After Huxley the most important influence on his thought was August Weismann, the German zoologist who rejected Lamarckism, and wholeheartedly advocated natural selection as the key force in evolution at a time when other biologists had doubts. Weismann's separation of germplasm (genetic material) from soma (somatic cells) was an idea which took many years before its significance was generally appreciated. Lankester was one of the first to see its importance: his full acceptance of selection came after reading Weismann's essays, some of which he translated into English.
Lankester was hugely influential, though perhaps more as a teacher than as a researcher. Ernst Mayr said "It was Lankester who founded a school of selectionism at Oxford". Those he influenced (in addition to Weldon) included Edwin Stephen Goodrich (Linacre chair in zoology at Oxford 1921–46) and (indirectly) Julian Huxley (the evolutionary synthesis). In turn their disciples, such as E.B. Ford (ecological genetics), Gavin de Beer (embryology and evolution), Charles Elton (ecology) and Alister Hardy (marine biology) held sway during the middle years of the 20th century.
As a zoologist Lankester was a comparative anatomist of the Huxley school, working mostly on invertebrates. He was the first to show the relationship of the horseshoe crab or Limulus to the Arachnida. His Limulus specimens can still be seen in the Grant Museum of Zoology at UCL today. He was also a voluminous writer on biology for the general readership; in this he followed the example of his old mentor, Huxley.
Lankester's books Developmental history of the Mollusca (1875) and Degeneration: a chapter in Darwinism (1880) established him as a leader in the study of invertebrate life histories. In Degeneration he adapted some ideas of Ernst Haeckel and Anton Dohrn (the founder and first director of the Stazione Zoologica, Naples). Connecting Dohrn's work with Darwinism, Lankester held that degeneration was one of three general avenues that evolution might take (the others being balance and elaboration). Degeneration was a suppression of form, "Any new set of conditions which render [a species'] food and safety very easily obtained, seem to lead to degeneration". Degeneration was well known in parasites, and Lankester gave several examples. In Sacculina, a genus of barnacles which is a parasite of crabs, the female is little more than "a sac of eggs, and absorbed nourishment from the juices of its host by root-like processes" (+ wood-engraved illustration). He called this degenerative evolutionary process in parasites retrogressive metamorphosis.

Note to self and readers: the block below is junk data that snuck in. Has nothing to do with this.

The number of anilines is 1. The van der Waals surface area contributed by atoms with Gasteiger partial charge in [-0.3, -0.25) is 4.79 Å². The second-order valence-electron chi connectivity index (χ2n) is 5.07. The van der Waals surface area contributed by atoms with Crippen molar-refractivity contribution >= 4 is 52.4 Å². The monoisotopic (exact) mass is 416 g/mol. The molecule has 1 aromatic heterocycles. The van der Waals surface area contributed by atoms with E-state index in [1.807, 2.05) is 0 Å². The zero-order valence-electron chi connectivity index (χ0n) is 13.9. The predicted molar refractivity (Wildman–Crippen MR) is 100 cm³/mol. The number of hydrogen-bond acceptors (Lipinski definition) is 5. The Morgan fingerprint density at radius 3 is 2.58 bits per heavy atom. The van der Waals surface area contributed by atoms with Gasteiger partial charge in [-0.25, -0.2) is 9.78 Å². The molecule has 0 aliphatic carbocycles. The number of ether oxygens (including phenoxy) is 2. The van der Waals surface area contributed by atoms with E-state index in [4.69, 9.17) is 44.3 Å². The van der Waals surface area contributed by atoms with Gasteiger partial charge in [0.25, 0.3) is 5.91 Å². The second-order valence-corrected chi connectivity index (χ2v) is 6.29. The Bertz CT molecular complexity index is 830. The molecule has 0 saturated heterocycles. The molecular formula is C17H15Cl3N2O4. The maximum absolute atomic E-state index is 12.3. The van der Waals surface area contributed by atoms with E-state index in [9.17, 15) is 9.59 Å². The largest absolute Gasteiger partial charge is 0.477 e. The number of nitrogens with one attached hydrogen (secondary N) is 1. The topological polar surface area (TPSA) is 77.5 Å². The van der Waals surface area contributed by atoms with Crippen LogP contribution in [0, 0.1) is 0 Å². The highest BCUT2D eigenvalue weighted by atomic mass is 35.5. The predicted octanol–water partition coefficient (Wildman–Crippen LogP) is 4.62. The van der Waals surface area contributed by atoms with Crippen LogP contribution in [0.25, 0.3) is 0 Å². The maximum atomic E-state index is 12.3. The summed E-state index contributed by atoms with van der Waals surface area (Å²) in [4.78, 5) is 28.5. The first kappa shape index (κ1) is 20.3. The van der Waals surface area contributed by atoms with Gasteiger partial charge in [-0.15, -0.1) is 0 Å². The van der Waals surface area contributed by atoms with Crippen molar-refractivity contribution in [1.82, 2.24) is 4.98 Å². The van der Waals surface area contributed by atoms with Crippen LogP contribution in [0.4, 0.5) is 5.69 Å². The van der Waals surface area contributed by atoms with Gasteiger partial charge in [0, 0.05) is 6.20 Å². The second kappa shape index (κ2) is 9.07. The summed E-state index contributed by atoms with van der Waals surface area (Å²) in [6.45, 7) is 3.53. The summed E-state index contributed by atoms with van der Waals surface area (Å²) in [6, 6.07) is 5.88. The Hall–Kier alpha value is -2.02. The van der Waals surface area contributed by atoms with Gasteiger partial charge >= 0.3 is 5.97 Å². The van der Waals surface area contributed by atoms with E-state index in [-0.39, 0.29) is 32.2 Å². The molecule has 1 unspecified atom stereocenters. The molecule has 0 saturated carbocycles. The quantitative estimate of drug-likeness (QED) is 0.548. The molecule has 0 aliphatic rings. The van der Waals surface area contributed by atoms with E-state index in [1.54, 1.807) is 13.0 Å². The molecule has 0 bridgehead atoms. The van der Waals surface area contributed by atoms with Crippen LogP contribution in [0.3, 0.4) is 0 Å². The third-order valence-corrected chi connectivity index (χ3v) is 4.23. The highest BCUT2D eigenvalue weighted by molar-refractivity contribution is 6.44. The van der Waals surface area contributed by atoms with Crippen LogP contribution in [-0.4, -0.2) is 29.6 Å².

Lankester pointed out that retrograde metamorphosis could be seen in many species that were not, strictly speaking, degenerate. "Were it not for the recapitulative phases of the barnacle, we may doubt whether naturalists would ever have guessed it was a crustacean." The lizard Seps has limbs which are "ridiculously small", and Bipes, a burrowing lizard, has no front limbs, and rear limbs reduced to stumps. The Dibamidae are legless lizards of tropical forests who also adopt the burrowing habit. Snakes, which have evolved unique forms of locomotion, and are probably derived from lizards. Thus degeneration or retrogressive metamorphosis sometimes occurs as species adapt to changes in habit or way of life.
As evidence of degeneration, Lankester identifies the recapitulative development of the individual. This is the idea propagated by Ernst Haeckel as a source of evolutionary evidence (recapitulation theory). As antecedents of degeneration, Lankester lists:
2. Fixity or immobility (sessile habit)
3. Vegetative nutrition
4. Excessive reduction in size
He also considered the axolotl, a mole salamander, which can breed whilst still in its gilled larval form without maturing into a terrestrial adult. Lankester noted that this process could take the subsequent evolution of the race into a totally different and otherwise improbable direction. This idea, which Lankester called super-larvation, is now called neoteny.
Lankester extended the idea of degeneration to human societies, which carries little significance today, but it is a good example of a biological concept invading social science. Lankester and H.G. Wells used the idea as a basis for propaganda in favour of social and educational reform.